LCQ8: Manpower situation of the elderly service sector
Regarding the manpower situation of the elderly service sector, will the Government inform this Council:
(1) whether it knows the respective numbers of care workers and health workers currently employed by (i) subvented residential care homes for the elderly (RCHEs) and (ii) private RCHEs in Hong Kong;
(2) of the number of workers imported in each of the past two years by the elderly service sector under the Supplementary Labour Scheme, and the current (i) median monthly wage and (ii) average weekly working hours of such kind of workers;
(3) whether it knows the numbers of (a) certificate courses on care workers training and (b) certificate courses on health workers training organised respectively by the Employees Retraining Board and the Vocational Training Council in the past two years, and set out the following information on such courses: (i) title, (ii) the type to which the course belonged, (iii) the professional field to which the course belonged (e.g. health care and residential care), (iv) mode of study, (v) duration of training, (vi) originally estimated and actual numbers of enrolled trainees, (vii) number of graduates, and (viii) percentage of trainees employed by the elderly service sector upon graduation; and
(4) given that the Social Welfare Department (SWD) has implemented the Navigation Scheme for Young Persons in Care Services since July 2015 to encourage young persons to join the elderly service sector, of (i) the quota take-up and dropout rates of the Scheme so far, and (ii) among the participants in each intake of the Scheme, the number of those who have completed the two-year part-time course under the Scheme; whether SWD will review and improve the remuneration package of the participants to increase the attractiveness of the Scheme?
My reply to the Member's question is as follows:
(1) The Social Welfare Department (SWD) has not conducted any systematic statistical analysis on the information requested, and is therefore not able to provide it.
(2) In 2017 and 2018, employers of the elderly care service sector were approved to import 1 510 and 1 409 care workers respectively in respect of their applications under the Supplementary Labour Scheme (SLS). According to the requirements under SLS, employers should pay wages to imported workers at a level no less than the relevant median monthly wage as compiled by the Census and Statistics Department for SLS. The median monthly wage currently applicable to the imported care workers is $13,000 (nine hours of work (excluding meal break) per working day). The Labour Department has no information on the average weekly working hours of imported care workers.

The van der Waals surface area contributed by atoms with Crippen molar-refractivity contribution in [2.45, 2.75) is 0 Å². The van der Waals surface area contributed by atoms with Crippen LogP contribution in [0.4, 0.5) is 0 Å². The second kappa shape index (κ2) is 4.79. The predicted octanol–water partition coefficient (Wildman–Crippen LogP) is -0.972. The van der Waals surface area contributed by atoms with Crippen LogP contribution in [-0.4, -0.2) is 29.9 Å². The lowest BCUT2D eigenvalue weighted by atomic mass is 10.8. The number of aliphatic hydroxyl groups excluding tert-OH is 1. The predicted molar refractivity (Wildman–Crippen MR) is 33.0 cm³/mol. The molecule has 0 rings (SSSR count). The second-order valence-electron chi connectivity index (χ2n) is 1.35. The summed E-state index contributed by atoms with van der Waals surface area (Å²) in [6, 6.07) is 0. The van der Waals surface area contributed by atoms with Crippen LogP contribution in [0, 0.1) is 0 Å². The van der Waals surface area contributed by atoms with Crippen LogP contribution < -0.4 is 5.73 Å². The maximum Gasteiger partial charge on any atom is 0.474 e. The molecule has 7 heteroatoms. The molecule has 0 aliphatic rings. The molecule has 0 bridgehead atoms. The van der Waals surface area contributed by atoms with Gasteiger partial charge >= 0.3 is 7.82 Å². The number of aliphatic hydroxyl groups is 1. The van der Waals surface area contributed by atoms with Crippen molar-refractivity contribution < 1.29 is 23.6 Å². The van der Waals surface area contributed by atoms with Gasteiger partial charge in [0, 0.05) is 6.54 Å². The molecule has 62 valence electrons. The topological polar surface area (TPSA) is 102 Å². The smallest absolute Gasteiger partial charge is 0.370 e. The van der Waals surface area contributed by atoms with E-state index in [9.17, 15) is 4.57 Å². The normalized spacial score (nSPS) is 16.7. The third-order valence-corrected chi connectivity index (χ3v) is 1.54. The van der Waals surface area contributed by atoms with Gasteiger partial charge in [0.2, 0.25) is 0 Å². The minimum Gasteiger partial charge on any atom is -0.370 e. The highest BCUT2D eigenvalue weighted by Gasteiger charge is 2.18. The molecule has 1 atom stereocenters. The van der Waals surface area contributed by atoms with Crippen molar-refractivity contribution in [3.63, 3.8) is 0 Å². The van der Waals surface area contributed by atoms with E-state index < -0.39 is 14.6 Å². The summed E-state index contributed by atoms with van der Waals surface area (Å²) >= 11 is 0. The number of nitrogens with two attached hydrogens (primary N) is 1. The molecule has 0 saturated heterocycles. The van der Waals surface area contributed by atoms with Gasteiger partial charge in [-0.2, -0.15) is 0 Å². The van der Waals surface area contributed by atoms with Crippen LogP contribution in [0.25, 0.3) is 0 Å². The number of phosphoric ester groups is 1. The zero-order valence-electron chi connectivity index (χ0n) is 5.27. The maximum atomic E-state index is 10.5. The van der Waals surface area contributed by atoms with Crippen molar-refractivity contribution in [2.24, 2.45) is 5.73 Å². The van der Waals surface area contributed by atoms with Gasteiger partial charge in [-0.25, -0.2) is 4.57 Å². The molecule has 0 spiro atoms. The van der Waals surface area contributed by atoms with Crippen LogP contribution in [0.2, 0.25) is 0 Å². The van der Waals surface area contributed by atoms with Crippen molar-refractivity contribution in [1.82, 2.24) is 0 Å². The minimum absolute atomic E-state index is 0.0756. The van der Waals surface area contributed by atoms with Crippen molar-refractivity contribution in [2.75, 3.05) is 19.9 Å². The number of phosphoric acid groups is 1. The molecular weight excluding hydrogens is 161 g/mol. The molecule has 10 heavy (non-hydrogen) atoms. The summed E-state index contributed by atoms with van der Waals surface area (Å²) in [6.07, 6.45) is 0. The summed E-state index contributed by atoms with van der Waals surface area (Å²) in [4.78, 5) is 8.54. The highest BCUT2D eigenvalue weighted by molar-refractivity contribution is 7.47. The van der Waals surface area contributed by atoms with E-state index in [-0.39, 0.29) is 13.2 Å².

(3) Information on vocational education and training courses relating to the elderly service sector (including certificates in care worker, certificates in health worker and relevant courses) organised by the Employees Retraining Board and the Vocational Training Council in the past two years is at Annex.
(4) SWD launched the Navigation Scheme for Young Persons in Care Services (the Navigation Scheme) in July 2015, providing a total of 1 000 training places in phases starting from 2015-16 to encourage young people to join the elderly and rehabilitation care services. As at end-December 2018, a total of 1 018 trainees had been recruited by service operators of the Navigation Scheme in phases. Amongst them, 314 trainees had graduated, 287 were still participating in the scheme, while 417 had left. In 2019-20, service operators will continue to recruit trainees having regard to their respective programme arrangements. It is expected that an additional 200 training places will be provided.
The Government will continue to provide a total of 1 200 training places under the Navigation Scheme in the five years starting from 2020-21, and will enhance the existing scheme with a view to attracting more young people to enroll and further encouraging them to join the elderly and rehabilitation care services. Enhanced measures include enlarging the age range of trainees, reducing the weekly working hours of the trainees to enable them to cope with the work of the course more effectively, and increasing the salary of the trainees, etc, so as to attract more young people to join the social welfare care sector.
Ends/Wednesday, April 3, 2019
Issued at HKT 17:43
Issued at HKT 17:43